The United Kingdom (UK) officially left the European Union (EU) on 31 January 2020, starting a transition period set to end on 31 December 2020. As Brexit is expected to have a significant impact on the UK, EU and global economy, you can expect to hear lots of important discussions during the current negotiation process on ‘level playing field conditions’, ‘rules of origin’, the workings of the Joint Committee on the Northern Ireland Protocol and the future role of the Court of Justice of the European Union (CJEU). These will be important ingredients in determining what outcomes emerge.
Hence, we thought it was an appropriate time to take stock of how we got here, where things are and what preparations businesses can be making in the coming months, irrespective of whether an FTA is reached or not. It is critical that businesses are equipped to manage the changing business environment.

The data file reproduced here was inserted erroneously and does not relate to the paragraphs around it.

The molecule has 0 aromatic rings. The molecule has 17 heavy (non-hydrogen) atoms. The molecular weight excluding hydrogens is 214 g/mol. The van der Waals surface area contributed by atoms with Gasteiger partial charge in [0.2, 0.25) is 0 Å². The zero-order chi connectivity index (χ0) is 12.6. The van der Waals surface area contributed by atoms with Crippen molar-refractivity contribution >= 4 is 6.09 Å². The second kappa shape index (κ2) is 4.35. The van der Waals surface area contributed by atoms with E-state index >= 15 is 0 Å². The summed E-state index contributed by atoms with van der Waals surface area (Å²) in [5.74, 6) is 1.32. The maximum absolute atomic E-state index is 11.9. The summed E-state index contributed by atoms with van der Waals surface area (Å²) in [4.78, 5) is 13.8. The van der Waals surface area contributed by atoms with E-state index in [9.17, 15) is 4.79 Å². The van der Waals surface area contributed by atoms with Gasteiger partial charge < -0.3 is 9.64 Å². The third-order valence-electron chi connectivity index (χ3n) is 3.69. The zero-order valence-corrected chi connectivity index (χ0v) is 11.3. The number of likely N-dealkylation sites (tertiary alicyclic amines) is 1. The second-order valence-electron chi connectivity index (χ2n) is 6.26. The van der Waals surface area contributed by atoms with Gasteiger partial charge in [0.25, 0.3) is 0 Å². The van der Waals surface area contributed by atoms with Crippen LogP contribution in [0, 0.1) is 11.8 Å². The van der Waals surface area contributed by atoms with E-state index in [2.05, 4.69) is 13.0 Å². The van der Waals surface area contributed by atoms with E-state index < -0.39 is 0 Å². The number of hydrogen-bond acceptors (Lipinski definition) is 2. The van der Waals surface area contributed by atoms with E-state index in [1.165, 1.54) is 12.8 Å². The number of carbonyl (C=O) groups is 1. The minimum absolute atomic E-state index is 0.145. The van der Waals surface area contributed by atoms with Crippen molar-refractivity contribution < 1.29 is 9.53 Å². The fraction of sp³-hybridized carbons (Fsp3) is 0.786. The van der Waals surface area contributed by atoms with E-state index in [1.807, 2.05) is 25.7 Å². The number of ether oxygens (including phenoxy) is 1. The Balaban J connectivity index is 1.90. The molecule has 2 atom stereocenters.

The key issue leading up to 31 December 2020 is whether all parties can agree an overall new relationship including a new Free Trade Agreement (FTA) before the transition ends. Until this is clear and what the terms of any such an FTA deal are, the threat of a cliff edge, with trade in goods defaulting to tariff laden World Trade Organization (WTO) terms, will persist.
With the decision of the EU leaders to postpone Brexit, the future relationship between the EU and the UK is still up in the air.
How will EU based companies and organizations who are active in the UK?